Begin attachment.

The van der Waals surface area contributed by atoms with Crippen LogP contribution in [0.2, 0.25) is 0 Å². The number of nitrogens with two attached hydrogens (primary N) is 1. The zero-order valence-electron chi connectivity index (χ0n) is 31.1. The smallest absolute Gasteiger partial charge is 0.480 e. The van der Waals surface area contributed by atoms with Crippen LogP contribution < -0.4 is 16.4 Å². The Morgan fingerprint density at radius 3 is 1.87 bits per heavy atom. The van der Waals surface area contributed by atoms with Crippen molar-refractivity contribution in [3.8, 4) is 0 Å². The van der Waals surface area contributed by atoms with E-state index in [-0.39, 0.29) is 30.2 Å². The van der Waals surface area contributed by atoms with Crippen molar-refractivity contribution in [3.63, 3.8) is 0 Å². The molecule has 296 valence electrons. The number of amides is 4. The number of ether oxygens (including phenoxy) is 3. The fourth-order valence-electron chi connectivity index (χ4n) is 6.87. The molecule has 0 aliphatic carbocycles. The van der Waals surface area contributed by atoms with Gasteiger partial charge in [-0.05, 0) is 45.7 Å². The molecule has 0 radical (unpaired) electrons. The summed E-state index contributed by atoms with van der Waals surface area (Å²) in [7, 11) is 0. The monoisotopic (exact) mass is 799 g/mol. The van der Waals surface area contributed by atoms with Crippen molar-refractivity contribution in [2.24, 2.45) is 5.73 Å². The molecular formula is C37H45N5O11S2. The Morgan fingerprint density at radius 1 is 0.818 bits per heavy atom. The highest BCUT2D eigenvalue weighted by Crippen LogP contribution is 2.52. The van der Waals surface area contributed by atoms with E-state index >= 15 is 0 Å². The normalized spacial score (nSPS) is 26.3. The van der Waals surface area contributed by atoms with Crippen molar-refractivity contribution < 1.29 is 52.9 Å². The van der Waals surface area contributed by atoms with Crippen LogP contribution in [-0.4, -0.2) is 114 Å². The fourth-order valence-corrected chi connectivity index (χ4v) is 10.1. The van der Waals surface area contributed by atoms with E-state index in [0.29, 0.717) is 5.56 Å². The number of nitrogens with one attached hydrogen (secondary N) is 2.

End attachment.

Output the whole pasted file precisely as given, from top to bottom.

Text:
The van der Waals surface area contributed by atoms with Crippen LogP contribution in [0.2, 0.25) is 0 Å². The number of nitrogens with two attached hydrogens (primary N) is 1. The zero-order valence-electron chi connectivity index (χ0n) is 31.1. The smallest absolute Gasteiger partial charge is 0.480 e. The van der Waals surface area contributed by atoms with Crippen LogP contribution < -0.4 is 16.4 Å². The Morgan fingerprint density at radius 3 is 1.87 bits per heavy atom. The van der Waals surface area contributed by atoms with Crippen molar-refractivity contribution in [3.8, 4) is 0 Å². The van der Waals surface area contributed by atoms with E-state index in [-0.39, 0.29) is 30.2 Å². The van der Waals surface area contributed by atoms with Crippen molar-refractivity contribution in [3.63, 3.8) is 0 Å². The molecule has 296 valence electrons. The number of amides is 4. The number of ether oxygens (including phenoxy) is 3. The fourth-order valence-electron chi connectivity index (χ4n) is 6.87. The molecule has 0 aliphatic carbocycles. The van der Waals surface area contributed by atoms with Gasteiger partial charge in [-0.05, 0) is 45.7 Å². The molecule has 0 radical (unpaired) electrons. The summed E-state index contributed by atoms with van der Waals surface area (Å²) in [7, 11) is 0. The monoisotopic (exact) mass is 799 g/mol. The van der Waals surface area contributed by atoms with Crippen molar-refractivity contribution in [2.24, 2.45) is 5.73 Å². The molecular formula is C37H45N5O11S2. The Morgan fingerprint density at radius 1 is 0.818 bits per heavy atom. The highest BCUT2D eigenvalue weighted by Crippen LogP contribution is 2.52. The van der Waals surface area contributed by atoms with E-state index >= 15 is 0 Å². The normalized spacial score (nSPS) is 26.3. The van der Waals surface area contributed by atoms with Crippen molar-refractivity contribution < 1.29 is 52.9 Å². The van der Waals surface area contributed by atoms with Crippen LogP contribution in [-0.4, -0.2) is 114 Å². The fourth-order valence-corrected chi connectivity index (χ4v) is 10.1. The van der Waals surface area contributed by atoms with E-state index in [0.29, 0.717) is 5.56 Å². The number of nitrogens with one attached hydrogen (secondary N) is 2.